There are strategic prompts or cues within the content module materials, directing students to share their understanding of a specific discussion topic and respond to at least two postings on that topic. Each communication “event” is given a direction and purpose, instead of interns merely posting something at random or only when there’s confusion. In effect, this technique sustains the interns’ commitments to the discussion tool over the entire course and actively engages constructive peer-to-peer feedback. Kemery (2000) supports highly structured asynchronous communication events such as this to activate what he calls “the behavioral skills necessary for effective online contribution.”

Although we’ve had marked success in the past, the Development Staff recommended that an accountability framework exist for the communication tools. Ensuring that everyone participates in a meaningful way, an informal assessment was developed based on how the interns will communicate online. Using WebCT’s discussion archiving feature in conjunction with the student management system allowed us to design a holistic scoring rubric that communicates how well each student is participating in the discussion forums. The rating scale range is Outstanding, Very Good, Average, Below Average and Poor. Next to each performance level is a standardized description of what it means to be Outstanding or Below Average, etc.

Because the interns begin their online professional development at locations all across the nation, we recognized that building student-to-student and student-to-teacher relationships online might help to establish more enthusiasm when the time comes for them to meet face-to-face. In order to promote a synchronous communication “interplay between teachers and learners, in environments that have the special characteristic of being separate from one another” (Moore and Kearsley 1996), we initiated a chat room with scheduled meeting times for students based on their time zones. For example, the east coast time to chat might be on a Wednesday evening at 8:00 PM. We will record, archive, and analyze these real-time conversations and use them to generate more online discussion topics and get a general picture of our audience.

Guest speakers have always been a symbol of the working professional. We plan to schedule guest speakers within the chat rooms. Students will read an article or publication produced by the guest speaker and then will be able to participate in a Q & A chat session at an agreed upon time. We can use the chat archive to generate even more questions within WebCT’s discussion forums or e-mail.

Sending e-mail between course members was a concern in the past because of multiple Internet service providers among students. All too often addresses would change without notice or important messages would be lost among the normal pile of personal and spam mail in the instructors’ or students’ inboxes. Integrating WebCT’s e-mail tool established a dedicated messaging system available only to those enrolled in the course. We have made it the only acceptable way to send course-related e-mail between students and instructors. Consequently, the only e-mails in a WebCT inbox are messages directly related to the internship.

Preparing interns for the Registered Dietitian (RD) exam was another challenge. Heretofore, practice exams were administered in a classroom setting during the portion of the internship at the university. To extend practice opportunities beyond the physical boundaries of the classroom and to the distance education group, we’ve reproduced the same practice exams using WebCT’s self-test generator. This is an important improvement over the old method for two reasons. One, it gives learners access to the exam 24 hours a day, encouraging greater contact with this critical assessment. Two, the WebCT self-test has instructor feedback functions that are not possible in an in-class environment. As interns answer each question online, we’ve associated precisely targeted feedback depending on which answer was chosen, right or wrong. This type of guidance could only occur ex post facto in a traditional classroom, usually after the exam was corrected. WebCT automatically scores the practice test and provides exact advice to the students with every item. This type of targeted instructor commentary based on the learner’s decisions is a large component of the interactive multimedia case studies delivered though WebCT.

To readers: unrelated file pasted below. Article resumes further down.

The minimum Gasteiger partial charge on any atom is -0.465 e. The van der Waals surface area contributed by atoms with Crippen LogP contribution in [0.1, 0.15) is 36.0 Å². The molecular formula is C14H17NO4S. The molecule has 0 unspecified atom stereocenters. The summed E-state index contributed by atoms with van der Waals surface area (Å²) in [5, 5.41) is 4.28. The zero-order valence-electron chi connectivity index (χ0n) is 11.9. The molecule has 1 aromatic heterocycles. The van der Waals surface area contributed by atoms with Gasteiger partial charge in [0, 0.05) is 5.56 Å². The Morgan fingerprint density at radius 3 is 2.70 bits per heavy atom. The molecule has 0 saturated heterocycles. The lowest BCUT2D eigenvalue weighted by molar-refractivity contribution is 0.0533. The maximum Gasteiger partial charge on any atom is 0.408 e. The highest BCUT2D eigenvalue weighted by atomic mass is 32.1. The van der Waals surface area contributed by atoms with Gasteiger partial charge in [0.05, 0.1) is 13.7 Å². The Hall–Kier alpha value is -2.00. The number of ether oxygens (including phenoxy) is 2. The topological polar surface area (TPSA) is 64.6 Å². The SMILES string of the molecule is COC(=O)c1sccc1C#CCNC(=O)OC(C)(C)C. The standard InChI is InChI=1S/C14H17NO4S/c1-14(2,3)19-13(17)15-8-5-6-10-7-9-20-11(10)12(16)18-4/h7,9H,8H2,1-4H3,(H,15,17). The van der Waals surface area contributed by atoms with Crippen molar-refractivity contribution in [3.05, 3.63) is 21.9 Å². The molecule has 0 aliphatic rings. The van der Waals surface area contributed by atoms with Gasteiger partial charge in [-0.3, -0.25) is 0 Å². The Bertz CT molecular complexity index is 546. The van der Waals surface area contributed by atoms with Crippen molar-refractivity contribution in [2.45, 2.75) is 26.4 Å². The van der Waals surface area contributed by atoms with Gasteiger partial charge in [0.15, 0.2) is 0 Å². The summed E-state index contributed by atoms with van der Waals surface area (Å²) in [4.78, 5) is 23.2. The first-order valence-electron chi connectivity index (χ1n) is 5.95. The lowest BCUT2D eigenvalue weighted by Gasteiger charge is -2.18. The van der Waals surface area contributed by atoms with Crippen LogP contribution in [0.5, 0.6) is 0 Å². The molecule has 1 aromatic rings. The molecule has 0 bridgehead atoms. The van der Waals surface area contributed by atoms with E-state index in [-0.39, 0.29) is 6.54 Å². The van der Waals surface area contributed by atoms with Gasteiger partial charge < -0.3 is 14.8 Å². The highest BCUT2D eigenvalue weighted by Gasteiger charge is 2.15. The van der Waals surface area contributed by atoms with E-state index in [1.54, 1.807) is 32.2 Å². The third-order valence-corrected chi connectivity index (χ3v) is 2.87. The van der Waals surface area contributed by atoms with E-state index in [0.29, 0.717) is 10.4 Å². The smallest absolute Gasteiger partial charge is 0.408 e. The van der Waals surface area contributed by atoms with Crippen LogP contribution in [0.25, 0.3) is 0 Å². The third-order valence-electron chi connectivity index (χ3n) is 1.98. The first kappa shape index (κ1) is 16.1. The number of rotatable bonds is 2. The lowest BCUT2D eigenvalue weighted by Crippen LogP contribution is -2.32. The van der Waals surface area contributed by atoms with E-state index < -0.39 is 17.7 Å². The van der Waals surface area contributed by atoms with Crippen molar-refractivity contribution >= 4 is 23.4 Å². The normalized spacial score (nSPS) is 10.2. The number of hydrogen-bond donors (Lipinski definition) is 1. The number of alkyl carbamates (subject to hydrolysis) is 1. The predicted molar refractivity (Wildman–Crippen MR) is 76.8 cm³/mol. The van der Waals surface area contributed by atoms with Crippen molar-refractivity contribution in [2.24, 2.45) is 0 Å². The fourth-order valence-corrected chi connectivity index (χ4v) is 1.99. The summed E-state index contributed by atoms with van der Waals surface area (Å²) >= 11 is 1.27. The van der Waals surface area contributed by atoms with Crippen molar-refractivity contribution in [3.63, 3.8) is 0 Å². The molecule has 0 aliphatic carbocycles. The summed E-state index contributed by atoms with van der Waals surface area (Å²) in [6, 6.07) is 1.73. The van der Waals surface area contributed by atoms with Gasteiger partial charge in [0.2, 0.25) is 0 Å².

The Department of Nutrition and Dietetics has historically relied on problem-based learning (PBL) case studies to drive professional development in the area of public health. As a particularly “experience based” industry, the responsibility of a registered dietitian is to bridge theoretical understandings to practical applications in a public health environment. It was the job of the Faculty Technology Development Staff at UD to figure out a way to maximize the authentic learning experiences of PBL in an online setting. In other words, how do we bring the sophisticated dynamics of working with clients in public health to an Internet-based learning module?

After conducting a needs analysis, the Technology Development Staff submitted an e-learning instructional design that would become a revolution in the way we deliver professional development case studies to our interns. By integrating HTML with original video footage delivered via Apple’s QuickTime video technology (available free at, they developed sustainable interactive multimedia versions of the traditional paper-based case studies.

The basic timeline of the client consultation case studies occurs in a straightforward manner. First the case is presented in narrative format, exposing the background of the client. The intern uses a variety of learning resources: charts, forms, records, tables, articles, and Web sites related to the client’s situation. Once these media have been considered, the students answer several open-ended “learning issues” questions. Answering these questions activates the sought-after creative and critical professional behaviors among the developing R.Ds. The answers are then submitted using WebCT’s assignment submission utility, graded by the instructor, and discussed at greater length in both online and classroom settings. Once the assignment is submitted, WebCT automatically makes available (releases) the “interview” portion of the case study.